By the time the Los Angeles Lakers met the Boston Celtics for the third time in the NBA Finals in the 1980s, defensive stopper Michael Cooper had enough with Larry Bird, Kevin McHale and the rest of the Celtics.
“It’s respectful to acknowledge the person that you’re playing, but I’m not taking you out to dinner,” Cooper said, thinking back on those days. “I’ll spit in your food before I eat with you.”
Lakers vs. Celtics. Larry Bird vs. Magic Johnson. East Coast vs. West Coast.
It’s the rivalry against which all others are measured, the one essentially responsible for the modern NBA evolving from a fringe sport that put its championship series on tape delay to a global sensation built around the most recognizable athletes in American sports. And as the Cleveland Cavaliers and Golden State Warriors prepare to face off in the finals for the third straight season, the two teams that have grabbed a stranglehold on the rest of the league over the last three seasons are drawing comparisons to the game’s greatest matchup.
“I think basketball-wise it’s going to be great,” said Celtics Hall of Famer Kevin McHale, now an analyst for NBATV. “That is going to lend itself to people talking about it years from now. But really, (the Lakers-Celtics) was the birth of the NBA and the average fan across the country was that Larry-Magic time. It was completely unique unto itself.”
McHale was directly involved in one of the defining moments of the rivalry, when he clotheslined Lakers forward Kurt Rambis on a breakaway layup during Game 4 of the 1984 finals in Los Angeles. It’s a play that lives in Celtics lore, the gritty, Northern Minnesota forward blasting the Showtime Lakers right in front of Jack Nicholson. The play touched off a mini-brawl between the two teams and helped spark a Boston comeback that evened the series that the Celtics went on to win in seven games.
“We knew how dirty they could get. I loved it back then,” said Cooper, who now coaches the Atlanta Dream in the WNBA. “In today’s game, he would’ve got a two or three-game suspension. Back then, it made it fun. Rambis’s neck wasn’t broken? OK, get up. Kevin got dunked on a couple times and we made a big melee out of it. You come out and live to play another day.”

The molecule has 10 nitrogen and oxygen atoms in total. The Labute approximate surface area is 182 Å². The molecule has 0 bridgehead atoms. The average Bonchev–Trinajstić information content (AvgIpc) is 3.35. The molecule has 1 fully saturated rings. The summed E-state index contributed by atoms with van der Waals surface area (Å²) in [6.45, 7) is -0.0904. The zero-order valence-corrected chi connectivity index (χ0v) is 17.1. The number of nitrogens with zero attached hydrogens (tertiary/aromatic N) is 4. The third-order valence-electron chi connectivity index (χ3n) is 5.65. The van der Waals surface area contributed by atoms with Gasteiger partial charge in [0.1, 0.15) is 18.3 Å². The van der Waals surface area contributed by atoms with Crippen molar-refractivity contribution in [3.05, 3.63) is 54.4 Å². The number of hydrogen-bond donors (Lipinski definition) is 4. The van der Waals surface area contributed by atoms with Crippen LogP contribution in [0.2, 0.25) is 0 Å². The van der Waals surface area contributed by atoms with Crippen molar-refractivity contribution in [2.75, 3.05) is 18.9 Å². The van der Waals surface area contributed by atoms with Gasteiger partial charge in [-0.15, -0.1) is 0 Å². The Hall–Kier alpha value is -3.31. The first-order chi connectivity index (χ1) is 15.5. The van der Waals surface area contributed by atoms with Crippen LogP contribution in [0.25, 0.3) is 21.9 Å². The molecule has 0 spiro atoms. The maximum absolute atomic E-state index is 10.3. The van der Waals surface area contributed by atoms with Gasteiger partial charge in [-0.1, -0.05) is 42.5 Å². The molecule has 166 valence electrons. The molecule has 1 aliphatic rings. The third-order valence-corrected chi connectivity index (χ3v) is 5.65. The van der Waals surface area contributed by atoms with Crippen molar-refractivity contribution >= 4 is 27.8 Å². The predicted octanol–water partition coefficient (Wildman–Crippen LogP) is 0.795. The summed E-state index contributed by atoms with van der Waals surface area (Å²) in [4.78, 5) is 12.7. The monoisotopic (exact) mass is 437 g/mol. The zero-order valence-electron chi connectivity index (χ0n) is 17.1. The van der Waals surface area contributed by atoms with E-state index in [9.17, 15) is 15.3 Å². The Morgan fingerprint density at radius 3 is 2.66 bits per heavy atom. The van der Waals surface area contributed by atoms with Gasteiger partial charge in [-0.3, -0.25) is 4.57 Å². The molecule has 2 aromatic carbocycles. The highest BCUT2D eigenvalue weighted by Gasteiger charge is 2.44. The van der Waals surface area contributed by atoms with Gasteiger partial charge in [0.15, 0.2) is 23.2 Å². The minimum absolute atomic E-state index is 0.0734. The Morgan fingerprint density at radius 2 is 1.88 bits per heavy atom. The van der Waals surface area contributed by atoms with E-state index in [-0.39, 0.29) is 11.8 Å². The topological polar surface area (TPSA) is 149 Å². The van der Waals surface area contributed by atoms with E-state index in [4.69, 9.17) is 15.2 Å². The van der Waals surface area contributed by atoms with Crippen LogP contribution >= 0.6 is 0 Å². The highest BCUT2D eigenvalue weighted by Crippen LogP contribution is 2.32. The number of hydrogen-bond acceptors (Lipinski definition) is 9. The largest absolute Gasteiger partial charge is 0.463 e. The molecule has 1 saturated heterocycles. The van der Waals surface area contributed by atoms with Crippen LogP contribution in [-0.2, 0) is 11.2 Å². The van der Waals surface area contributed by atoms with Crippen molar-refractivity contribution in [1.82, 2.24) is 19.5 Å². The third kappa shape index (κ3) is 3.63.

The more often the teams met on the big stage, the more heated the rivalry became. Celtics forward Cedric Maxwell gave James Worthy a choke sign after he missed a free throw. Bird went toe-to-toe with Kareem Abdul-Jabbar.
It’s the kind of edge and nastiness that is often said to be lacking in the modern NBA with the high salaries and player movement. But last year’s series – won by Cleveland in seven games – had its share of tension, from LeBron James‘ dismissive scoff at Stephen Curry after blocking his shot in Game 6 to Klay Thompson suggesting James “got his feelings hurt” to James stepping over Draymond Green in Game 4, a confrontation that led to Green’s suspension and the turning point of the series.
“I’m hoping there’s some real fiery competitiveness and some dustups and guys willing to fight each other for it,” McHale said. “I think that’s fine. There should be that feeling.”
The Lakers and Celtics met three times in four years, with Los Angeles winning in 1985 and 1987. The only thing that prevented four straight meetings was a Houston Rockets upset of the Lakers in the 1986 Western Conference finals, something that McHale laments to this day. The Celtics desperately wanted the Lakers because they knew Magic and Worthy and Kareem would push them to their competitive limits.
“I think the Lakers were one of those teams that you knew you could play well and still lose. We had a good enough team where if we played well, normally it just took care of itself,” McHale said. “We’d win. If we played well, the outcome was determined just by our play. Against the Lakers, you could play really well and still lose.”
When two teams play that often at the highest level, there are no more secrets, no tricks to be pulled, no gimmicks said Hall of Famer Isiah Thomas, whose Detroit Pistons faced the Lakers in back-to-back finals in 1988 and 1989.
“The intensity level is off the charts, just in terms of the team competition and also the individual competitions on the court,” said Thomas, now an analyst for NBATV. “Both of you really do know each other so well. You know all of their tendencies, all of their habits, all of their plays.
“Then it becomes a game of concentration. Who can concentrate for that two-and-a-half hour period without making a mistake?”
For the most part, the Cavs and Warriors have tried to downplay any talk of acrimony or tension, with Curry saying this week “you can call it a rivalry, but it’s still in development.”
In many ways, when Game 1 tips off on Thursday night in Oakland, California, a new generation of NBA fans will get to understand what it felt like to watch the Lakers and Celtics battles from the 1980s that their fathers and grandfathers still rave about.
But McHale remembers sitting in his office as an executive with the Minnesota Timberwolves in the mid-90s and finally reflecting on how far the league had come. Salaries were skyrocketing. The game’s influence was growing overseas and the NBA Finals – the ones that were shown on tape delay during McHale’s first championship with the Celtics in 1980 – were now must-see, primetime television.
All that success couldn’t have happened without Larry, without Magic, without those three epic showdowns between the Lakers and the Celtics.
“It was like somebody seeing color TV for the first time,” McHale said of being a part of that history. “There was a whole different vibe that had nothing to do with the game. It was the NBA just growing. It’s different. That was like watching the moon walk. There’s never another thing like that. That was just amazing.”